As the period of Arjuna's exile draws to a close, and his departure homeward becomes imminent, Arjuna proposes marriage to his cousin, and she acquiesces. Knowing that the entire family would view with disfavour the prospect of Subhadra becoming the fourth wife of her much-married cousin Arjuna, Krishna facilitates the elopement of the couple and their departure for Indraprastha. He gives the couple a crucial piece of advice related to their elopement: it was Subhadra, and not Arjuna, who drove the chariot away from Dwaraka and towards Indraprastha. Krishna later uses this fact to persuade his family that Subhadra had not been abducted; on the contrary, it was she who had kidnapped Arjuna!!

Subhadra and Arjuna soon have a son, the valiant Abhimanyu. Not long afterwards, the celebrated game of dice ensues between the Pandavas and the Kauravas. The Pandavas leave Indraprastha to spend 13 years in exile. It is decided that Subhadra and her infant son must spend the period of exile in Dwaraka, so that Abhimanyu may profit from receiving Krishna's tutelage and gain a suitable education, that would prepare him for the struggles and responsibilities that he, Abhimanyu, is expected to bear in later life.

At the end of the period of exile, Arjuna sends for his wife and son. Abhimanyu is wed to Uttara, daughter of king Virata. To Subhadra's great grief, the young Abhimanyu is killed during the Kurukshetra war which ensues soon afterwards. Uttara is pregnant at that time and is later delivered of a son, who is named Parikshita.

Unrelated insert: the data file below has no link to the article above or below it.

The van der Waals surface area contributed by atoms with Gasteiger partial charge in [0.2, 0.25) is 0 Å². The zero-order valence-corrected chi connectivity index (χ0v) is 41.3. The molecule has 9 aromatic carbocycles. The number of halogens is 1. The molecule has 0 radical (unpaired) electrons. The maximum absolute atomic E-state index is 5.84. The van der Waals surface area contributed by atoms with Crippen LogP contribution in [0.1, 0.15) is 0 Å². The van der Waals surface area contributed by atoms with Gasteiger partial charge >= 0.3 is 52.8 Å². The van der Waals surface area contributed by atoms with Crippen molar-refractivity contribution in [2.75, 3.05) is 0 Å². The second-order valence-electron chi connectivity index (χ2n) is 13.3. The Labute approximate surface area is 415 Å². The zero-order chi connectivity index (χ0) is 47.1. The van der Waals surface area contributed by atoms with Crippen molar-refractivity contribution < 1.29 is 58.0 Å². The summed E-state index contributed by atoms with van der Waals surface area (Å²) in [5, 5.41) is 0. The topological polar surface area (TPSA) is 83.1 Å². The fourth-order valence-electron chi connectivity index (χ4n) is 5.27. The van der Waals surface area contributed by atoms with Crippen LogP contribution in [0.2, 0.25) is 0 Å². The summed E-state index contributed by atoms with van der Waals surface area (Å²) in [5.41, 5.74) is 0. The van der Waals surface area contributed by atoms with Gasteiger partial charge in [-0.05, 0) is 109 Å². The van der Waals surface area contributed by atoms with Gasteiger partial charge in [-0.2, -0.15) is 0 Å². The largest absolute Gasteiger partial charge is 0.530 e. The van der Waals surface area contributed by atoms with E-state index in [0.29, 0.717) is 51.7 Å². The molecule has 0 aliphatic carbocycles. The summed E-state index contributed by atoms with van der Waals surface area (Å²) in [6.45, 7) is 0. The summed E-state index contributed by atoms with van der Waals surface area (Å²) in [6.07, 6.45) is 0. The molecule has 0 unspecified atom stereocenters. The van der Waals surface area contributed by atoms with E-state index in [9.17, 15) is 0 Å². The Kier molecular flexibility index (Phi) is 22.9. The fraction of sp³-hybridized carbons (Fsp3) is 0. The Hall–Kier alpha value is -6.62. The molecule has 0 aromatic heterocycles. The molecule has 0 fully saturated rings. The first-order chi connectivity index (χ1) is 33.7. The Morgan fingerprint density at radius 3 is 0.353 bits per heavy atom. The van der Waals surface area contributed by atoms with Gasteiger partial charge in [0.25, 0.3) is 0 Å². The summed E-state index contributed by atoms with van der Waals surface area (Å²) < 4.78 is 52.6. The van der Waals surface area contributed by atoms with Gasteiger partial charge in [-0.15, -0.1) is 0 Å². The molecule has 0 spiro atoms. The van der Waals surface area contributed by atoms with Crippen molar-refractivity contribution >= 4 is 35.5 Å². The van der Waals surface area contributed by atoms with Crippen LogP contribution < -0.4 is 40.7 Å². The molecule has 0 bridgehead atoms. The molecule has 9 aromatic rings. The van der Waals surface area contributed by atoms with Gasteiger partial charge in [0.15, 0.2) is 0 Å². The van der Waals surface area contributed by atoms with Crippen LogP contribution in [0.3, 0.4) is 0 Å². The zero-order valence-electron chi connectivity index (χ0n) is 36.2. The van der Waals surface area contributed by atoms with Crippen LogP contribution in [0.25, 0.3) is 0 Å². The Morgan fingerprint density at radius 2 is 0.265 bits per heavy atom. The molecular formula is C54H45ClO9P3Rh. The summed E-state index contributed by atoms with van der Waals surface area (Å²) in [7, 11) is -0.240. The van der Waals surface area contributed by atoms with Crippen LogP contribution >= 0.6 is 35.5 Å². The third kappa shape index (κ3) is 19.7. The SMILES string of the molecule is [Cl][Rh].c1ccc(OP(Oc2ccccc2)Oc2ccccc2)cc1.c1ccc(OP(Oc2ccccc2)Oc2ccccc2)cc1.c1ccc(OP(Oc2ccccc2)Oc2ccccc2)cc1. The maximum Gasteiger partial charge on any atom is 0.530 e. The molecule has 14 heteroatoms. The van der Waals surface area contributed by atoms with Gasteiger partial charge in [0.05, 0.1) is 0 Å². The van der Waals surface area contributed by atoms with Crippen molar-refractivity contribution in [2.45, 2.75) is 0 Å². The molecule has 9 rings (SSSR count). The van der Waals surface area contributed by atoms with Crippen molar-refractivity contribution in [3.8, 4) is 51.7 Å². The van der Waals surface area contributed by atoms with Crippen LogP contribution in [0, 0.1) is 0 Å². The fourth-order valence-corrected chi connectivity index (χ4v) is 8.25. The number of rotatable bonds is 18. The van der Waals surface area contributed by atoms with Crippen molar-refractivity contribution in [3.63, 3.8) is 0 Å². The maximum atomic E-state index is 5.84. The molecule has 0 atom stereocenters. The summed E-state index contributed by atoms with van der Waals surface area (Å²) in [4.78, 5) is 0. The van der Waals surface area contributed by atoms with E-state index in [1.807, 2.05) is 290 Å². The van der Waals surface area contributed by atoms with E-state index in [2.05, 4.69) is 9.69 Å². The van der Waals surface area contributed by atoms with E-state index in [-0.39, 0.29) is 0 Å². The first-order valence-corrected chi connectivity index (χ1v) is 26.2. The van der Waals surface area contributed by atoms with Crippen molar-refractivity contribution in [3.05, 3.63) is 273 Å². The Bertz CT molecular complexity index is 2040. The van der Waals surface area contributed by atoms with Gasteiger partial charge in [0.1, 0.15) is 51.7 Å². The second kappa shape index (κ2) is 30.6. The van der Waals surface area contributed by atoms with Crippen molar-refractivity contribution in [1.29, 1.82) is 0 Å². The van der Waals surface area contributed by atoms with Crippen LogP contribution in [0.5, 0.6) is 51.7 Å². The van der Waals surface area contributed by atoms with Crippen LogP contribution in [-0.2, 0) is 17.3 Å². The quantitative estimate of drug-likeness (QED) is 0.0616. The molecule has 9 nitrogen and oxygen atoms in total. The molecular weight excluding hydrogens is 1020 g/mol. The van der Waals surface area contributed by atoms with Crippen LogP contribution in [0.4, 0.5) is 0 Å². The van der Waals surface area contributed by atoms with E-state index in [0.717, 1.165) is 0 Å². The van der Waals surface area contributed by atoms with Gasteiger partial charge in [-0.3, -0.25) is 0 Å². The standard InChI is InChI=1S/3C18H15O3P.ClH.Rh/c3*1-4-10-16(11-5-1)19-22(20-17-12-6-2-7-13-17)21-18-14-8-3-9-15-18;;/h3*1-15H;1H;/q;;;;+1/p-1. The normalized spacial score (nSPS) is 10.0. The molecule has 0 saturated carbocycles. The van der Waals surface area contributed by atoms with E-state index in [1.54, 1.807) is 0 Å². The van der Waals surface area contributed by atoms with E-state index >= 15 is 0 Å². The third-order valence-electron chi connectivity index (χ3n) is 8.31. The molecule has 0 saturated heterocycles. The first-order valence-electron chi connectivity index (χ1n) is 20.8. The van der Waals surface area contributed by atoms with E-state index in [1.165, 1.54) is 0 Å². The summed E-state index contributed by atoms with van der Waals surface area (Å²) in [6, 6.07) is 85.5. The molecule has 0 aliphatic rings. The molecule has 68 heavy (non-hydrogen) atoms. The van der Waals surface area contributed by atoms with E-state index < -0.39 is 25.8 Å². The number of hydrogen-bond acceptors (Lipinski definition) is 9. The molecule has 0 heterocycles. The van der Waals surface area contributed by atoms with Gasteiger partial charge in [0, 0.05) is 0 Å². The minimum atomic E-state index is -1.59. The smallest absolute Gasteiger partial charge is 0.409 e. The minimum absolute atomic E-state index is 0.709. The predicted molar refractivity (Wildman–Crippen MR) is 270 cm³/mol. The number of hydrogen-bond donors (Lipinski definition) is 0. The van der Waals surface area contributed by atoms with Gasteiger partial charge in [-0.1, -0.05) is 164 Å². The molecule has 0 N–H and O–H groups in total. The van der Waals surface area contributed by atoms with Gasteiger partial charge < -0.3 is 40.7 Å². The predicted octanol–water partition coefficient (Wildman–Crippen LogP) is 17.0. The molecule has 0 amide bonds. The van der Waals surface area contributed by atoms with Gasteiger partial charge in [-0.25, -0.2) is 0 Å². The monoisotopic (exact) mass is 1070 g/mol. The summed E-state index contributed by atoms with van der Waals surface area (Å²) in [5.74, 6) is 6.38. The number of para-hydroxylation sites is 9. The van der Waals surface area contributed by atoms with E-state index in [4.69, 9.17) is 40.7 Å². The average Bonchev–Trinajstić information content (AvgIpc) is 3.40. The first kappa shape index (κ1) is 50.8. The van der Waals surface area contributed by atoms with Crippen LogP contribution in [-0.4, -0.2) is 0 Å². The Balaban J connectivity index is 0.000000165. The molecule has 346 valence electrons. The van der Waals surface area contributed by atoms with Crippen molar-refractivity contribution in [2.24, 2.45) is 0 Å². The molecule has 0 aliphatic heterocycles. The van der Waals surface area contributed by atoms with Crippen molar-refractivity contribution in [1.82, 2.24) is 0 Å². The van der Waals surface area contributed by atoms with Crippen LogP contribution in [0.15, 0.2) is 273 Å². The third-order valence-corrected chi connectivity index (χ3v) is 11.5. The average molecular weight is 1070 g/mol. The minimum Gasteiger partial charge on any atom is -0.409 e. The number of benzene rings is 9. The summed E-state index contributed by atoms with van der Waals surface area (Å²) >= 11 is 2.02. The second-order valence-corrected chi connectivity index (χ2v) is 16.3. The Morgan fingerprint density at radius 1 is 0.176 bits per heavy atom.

Parikshita is destined to become the sole surviving dynast of the entire Kuru dynasty, Pandavas and Kauravas combined. When he comes of age, the Pandavas (being his grandfather Arjuna and four grand-uncles) anoint him king of their realm and retire to the Himalayas. Subhadra remains behind to guide and mentor her grandson.


Shikandi is a character in the Hindu epic, the Mah�bh�rata. The son of Drupada, he fought in the Kurukshetra war on the side of the Pandavas.

He had been born in an earlier lifetime as a woman named Amba, who was rejected by Bhishma for marriage. Feeling deeply humiliated and wanting revenge, Amba carried out great prayers and penance with the desire to be the cause of Bhishma's death. Amba was then reborn as Shikhandini.

From her birth, a Divine voice told her father to raise her as a son. So Shikhandini was raised like a man, trained in warfare and eventually married. On her wedding night, her wife insulted her on finding out the truth. Contemplating suicide, she fled Pancala, but was saved by a Yaksha who exchanged his sex with her. Shikhandi came back a man and had a happy married life with his wife and had children too. After his death, his masculinity was transferred back to the Yaksha.